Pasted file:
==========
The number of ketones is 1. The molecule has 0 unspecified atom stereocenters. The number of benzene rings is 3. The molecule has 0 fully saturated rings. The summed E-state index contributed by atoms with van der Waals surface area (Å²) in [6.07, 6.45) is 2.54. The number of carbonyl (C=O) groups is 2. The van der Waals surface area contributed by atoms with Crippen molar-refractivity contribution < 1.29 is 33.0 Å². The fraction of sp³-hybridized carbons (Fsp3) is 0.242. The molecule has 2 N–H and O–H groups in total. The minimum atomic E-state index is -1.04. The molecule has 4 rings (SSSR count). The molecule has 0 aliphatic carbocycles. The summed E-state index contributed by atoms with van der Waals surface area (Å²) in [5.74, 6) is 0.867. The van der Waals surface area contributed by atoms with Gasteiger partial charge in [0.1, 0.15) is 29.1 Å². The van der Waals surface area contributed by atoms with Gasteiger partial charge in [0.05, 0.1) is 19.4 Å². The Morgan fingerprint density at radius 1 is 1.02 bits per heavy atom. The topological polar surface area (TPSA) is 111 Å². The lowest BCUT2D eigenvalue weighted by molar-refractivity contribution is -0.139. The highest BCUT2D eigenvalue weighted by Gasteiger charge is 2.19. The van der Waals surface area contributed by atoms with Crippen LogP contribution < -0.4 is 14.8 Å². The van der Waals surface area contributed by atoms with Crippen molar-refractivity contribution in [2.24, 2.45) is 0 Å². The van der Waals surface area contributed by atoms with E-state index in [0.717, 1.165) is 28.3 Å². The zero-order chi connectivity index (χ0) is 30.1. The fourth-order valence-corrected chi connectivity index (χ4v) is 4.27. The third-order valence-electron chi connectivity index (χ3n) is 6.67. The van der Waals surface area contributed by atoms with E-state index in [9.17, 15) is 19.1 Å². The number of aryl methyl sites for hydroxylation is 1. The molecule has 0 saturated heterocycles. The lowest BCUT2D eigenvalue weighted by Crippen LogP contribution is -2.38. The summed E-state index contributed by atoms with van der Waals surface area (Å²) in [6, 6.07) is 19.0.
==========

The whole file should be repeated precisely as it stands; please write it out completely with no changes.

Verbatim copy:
The number of ketones is 1. The molecule has 0 unspecified atom stereocenters. The number of benzene rings is 3. The molecule has 0 fully saturated rings. The summed E-state index contributed by atoms with van der Waals surface area (Å²) in [6.07, 6.45) is 2.54. The number of carbonyl (C=O) groups is 2. The van der Waals surface area contributed by atoms with Crippen molar-refractivity contribution < 1.29 is 33.0 Å². The fraction of sp³-hybridized carbons (Fsp3) is 0.242. The molecule has 2 N–H and O–H groups in total. The minimum atomic E-state index is -1.04. The molecule has 4 rings (SSSR count). The molecule has 0 aliphatic carbocycles. The summed E-state index contributed by atoms with van der Waals surface area (Å²) in [5.74, 6) is 0.867. The van der Waals surface area contributed by atoms with Gasteiger partial charge in [0.1, 0.15) is 29.1 Å². The van der Waals surface area contributed by atoms with Gasteiger partial charge in [0.05, 0.1) is 19.4 Å². The Morgan fingerprint density at radius 1 is 1.02 bits per heavy atom. The topological polar surface area (TPSA) is 111 Å². The lowest BCUT2D eigenvalue weighted by molar-refractivity contribution is -0.139. The highest BCUT2D eigenvalue weighted by Gasteiger charge is 2.19. The van der Waals surface area contributed by atoms with Crippen LogP contribution < -0.4 is 14.8 Å². The van der Waals surface area contributed by atoms with Crippen molar-refractivity contribution in [2.24, 2.45) is 0 Å². The van der Waals surface area contributed by atoms with E-state index in [0.717, 1.165) is 28.3 Å². The zero-order chi connectivity index (χ0) is 30.1. The fourth-order valence-corrected chi connectivity index (χ4v) is 4.27. The third-order valence-electron chi connectivity index (χ3n) is 6.67. The van der Waals surface area contributed by atoms with E-state index in [9.17, 15) is 19.1 Å². The number of aryl methyl sites for hydroxylation is 1. The molecule has 0 saturated heterocycles. The lowest BCUT2D eigenvalue weighted by Crippen LogP contribution is -2.38. The summed E-state index contributed by atoms with van der Waals surface area (Å²) in [6, 6.07) is 19.0.